As a part of the Young Adult Library Services Assocation (YALSA)’s year-long National Forum on Libraries & Teens project, the association is sponsoring three virtual town halls via its Adobe Connect space. The first session, scheduled for March 19 at 2:00 PM ET, will focus on partnerships. As facilitator Linda Braun explains, library staff are encouraged to invite stakeholders from their communities to join the conversation. YALSA also be using Twitter (#yalsaforum) and Facebook to encourage participation.
For the first part of the project—a two-day summit before the American Library Association’s midwinter meeting in Seattle—YALSA hosted in person about 60 people, including library staff, academics, researchers, administrators, educators, and representatives from the technology and non-profit realms, Braun tells School Library Journal. “So that was the first piece of it, [which] brought together a whole host of different people to start talking about the future of libraries and teens,” she says.
Adding the town halls, Braun says, allows YALSA to expand the conversation beyond that narrow first group that had been selected for the summit, noting, “The town halls will open it up to many more people who can have their voices heard, and help YALSA understand what libraries need to be doing and thinking about for the future of teen services.”
The open sessions are direct follow-ups to topics that arose during the summit, Braun explains.
In next week’s first session, YALSA will focus the discussion on partnerships, and “how important it is for library staff to be working with all these other stakeholders in the community and determining the best ways to successfully serve teens and work together,” Braun says. “We want to hear more from people about that.” In preparation, YALSA is encouraging participants to view and prepare answers to its discussion questions posted on the YALSA blog, and read some current articles on the topic, especially Collective Impact and How to Strike Effective Alliances and Partnerships.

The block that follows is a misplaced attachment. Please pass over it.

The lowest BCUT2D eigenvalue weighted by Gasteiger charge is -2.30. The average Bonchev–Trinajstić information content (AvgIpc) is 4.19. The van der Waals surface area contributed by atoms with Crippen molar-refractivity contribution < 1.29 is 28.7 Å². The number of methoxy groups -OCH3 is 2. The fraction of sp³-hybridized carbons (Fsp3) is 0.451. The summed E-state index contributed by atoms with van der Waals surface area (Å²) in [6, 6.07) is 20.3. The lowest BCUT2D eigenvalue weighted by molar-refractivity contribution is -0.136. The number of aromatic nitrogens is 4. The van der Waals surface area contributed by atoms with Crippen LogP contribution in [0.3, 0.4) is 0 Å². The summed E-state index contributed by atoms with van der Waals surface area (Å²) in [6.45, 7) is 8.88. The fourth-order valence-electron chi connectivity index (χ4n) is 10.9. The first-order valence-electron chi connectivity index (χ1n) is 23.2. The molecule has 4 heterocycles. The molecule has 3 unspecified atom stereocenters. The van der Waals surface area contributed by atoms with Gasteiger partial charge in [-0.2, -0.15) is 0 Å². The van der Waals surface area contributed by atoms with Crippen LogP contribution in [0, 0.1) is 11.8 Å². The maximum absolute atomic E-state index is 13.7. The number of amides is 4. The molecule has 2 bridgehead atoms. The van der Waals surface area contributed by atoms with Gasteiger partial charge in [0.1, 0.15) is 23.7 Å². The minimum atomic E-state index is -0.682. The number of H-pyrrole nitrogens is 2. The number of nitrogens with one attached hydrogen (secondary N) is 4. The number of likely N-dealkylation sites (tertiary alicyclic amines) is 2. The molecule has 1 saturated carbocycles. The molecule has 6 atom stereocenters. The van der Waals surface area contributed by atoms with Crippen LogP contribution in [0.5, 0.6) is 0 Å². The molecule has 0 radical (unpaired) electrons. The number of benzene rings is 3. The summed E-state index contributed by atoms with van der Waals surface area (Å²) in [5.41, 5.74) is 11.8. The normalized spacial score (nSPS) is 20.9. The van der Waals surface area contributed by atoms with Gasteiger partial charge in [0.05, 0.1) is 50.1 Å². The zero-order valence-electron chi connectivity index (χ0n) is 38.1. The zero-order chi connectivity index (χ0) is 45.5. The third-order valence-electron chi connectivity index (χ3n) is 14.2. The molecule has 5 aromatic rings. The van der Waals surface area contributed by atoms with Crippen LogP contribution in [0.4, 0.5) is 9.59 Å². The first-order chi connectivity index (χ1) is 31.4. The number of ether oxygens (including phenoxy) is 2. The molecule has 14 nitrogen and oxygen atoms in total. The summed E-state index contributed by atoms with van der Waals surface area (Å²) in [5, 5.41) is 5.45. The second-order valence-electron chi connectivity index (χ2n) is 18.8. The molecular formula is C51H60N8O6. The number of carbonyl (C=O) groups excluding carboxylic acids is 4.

The second town hall, scheduled for April 16, will focus on “who teens are,” Braun says. “At the summit, we had a panel of teens talk about how they spent their time, how they used technology, what their lives are like, those kinds of things.” So this follow-up discussion will explore ideas such as formal and informal learning, what teens’ needs are in these areas, and how they use digital materials.
And the third town hall, scheduled for May 21, will focus on the overarching theme of the project: the future of teen library services, Braun says.
YALSA would “love” to have more administrators participate in the discussion, Braun says, noting that “a really important part of this is stakeholder involvement.” But YALSA is also hoping for a wide spectrum of types of library staff to join in, whether they are brand new to the discussion or even some veterans of the original summit. “We’re hoping to get a mix, so people who had that experience will be able to make [the conversation] a little richer,” she says. “But then also to get these people who haven’t had their voices heard. So having the two together, I think, is going to be really powerful.”
In the meantime, YALSA will continue to blog on the project both before and after its town halls and on into the summer, Braun says. “We’ll do more of that kind of thing, helping to process the information a little bit and getting the conversation going throughout,” she says, adding that Twitter comments and questions and Facebook feedback are encouraged both before and after as well.
YALSA hopes to have a draft of the project’s white paper available for comment by August, adds Braun. “We’ll be constantly giving people a chance to have a voice and give feedback.”